Putin believes ending bloodshed in Syria is most importantRussian Politics & Diplomacy July 27, 17:48
Russia’s 6th-generation fighter jet to get lasers capable of burning missile homing headsMilitary & Defense July 27, 17:36
Washington to use new sanctions to curb Russian energy projects, experts sayBusiness & Economy July 27, 17:15
Putin says Russian-Chinese cooperation is not aimed against any third countriesRussian Politics & Diplomacy July 27, 17:11
Expert believes US bill on anti-Russian sanctions may trigger new Cold WarRussian Politics & Diplomacy July 27, 16:03
Keying into the Russian Central Bank's key rateBusiness & Economy July 27, 15:59
Decision to strip Saakashvili of Ukrainian citizenship ‘not Kremlin’s problem’Russian Politics & Diplomacy July 27, 15:43
NHL three-time Stanley Cup winner Malkin still hopes to play for Russia at 2018 GamesSport July 27, 15:33
Brazilian football team’s staff kick off Russian language practice ahead of 2018 World CupSport July 27, 14:48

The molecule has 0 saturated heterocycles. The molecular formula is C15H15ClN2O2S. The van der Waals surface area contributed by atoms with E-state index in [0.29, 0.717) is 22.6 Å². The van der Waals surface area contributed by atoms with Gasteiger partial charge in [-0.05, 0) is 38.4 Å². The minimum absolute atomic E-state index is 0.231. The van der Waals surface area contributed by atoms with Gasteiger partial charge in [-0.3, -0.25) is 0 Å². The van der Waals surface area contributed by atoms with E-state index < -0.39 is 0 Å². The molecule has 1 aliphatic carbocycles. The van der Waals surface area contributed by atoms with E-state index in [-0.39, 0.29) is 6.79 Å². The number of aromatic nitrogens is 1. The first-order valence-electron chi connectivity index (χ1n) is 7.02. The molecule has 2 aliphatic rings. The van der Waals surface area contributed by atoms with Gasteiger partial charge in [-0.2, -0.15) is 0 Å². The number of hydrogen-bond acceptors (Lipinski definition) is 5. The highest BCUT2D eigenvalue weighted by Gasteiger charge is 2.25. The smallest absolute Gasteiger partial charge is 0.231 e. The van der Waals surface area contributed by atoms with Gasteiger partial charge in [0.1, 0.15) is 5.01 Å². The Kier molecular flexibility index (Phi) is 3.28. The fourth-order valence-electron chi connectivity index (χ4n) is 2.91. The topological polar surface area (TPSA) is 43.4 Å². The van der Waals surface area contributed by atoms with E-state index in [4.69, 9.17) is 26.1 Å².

MOSCOW, March 26. /TASS/. Russia will prolong its state loan worth almost $2 billion to Belarus, Prime Minister Dmitry Medvedev said on Thursday.
"Another financial issue relates to the state financial loan for the Republic of Belarus. We agreed that we’ll help them in this uneasy situation and we’ll actually prolong the existing loan commitments," the Russian premier said, adding this decision was based on Russia’s understanding of partnership relations.
"We have been helping our partners and we'll continue to help them," Medvedev said.
Russia will prolong its state loan to Belarus but the Belarusian authorities "should promptly resolve the problems, which arise in one way or another in trade and economic relations," the Russian premier said.
Medvedev asked First Deputy Prime Minister Igor Shuvalov to call Belarusian partners and draw their attention to the need to resolve problems existing in bilateral cooperation.
Russia provided a state loan worth almost $2 billion to Belarus in 2014, including $450 million at the start of the year and the remaining $1.5 billion at the yearend.
Belarusian President Alexander Lukashenko said in late January he was confident that Russia would provide financial assistance to Belarus, if necessary.
"We wouldn’t like to take out more loans. But I have firm commitments with the president and the prime minister [of Russia]. If the situation is very difficult, Russia will come to support us," Lukashenko said.
Belarus has to repay about $4 billion in foreign debt this year and $1.5-1.7 billion next year, Lukashenko said.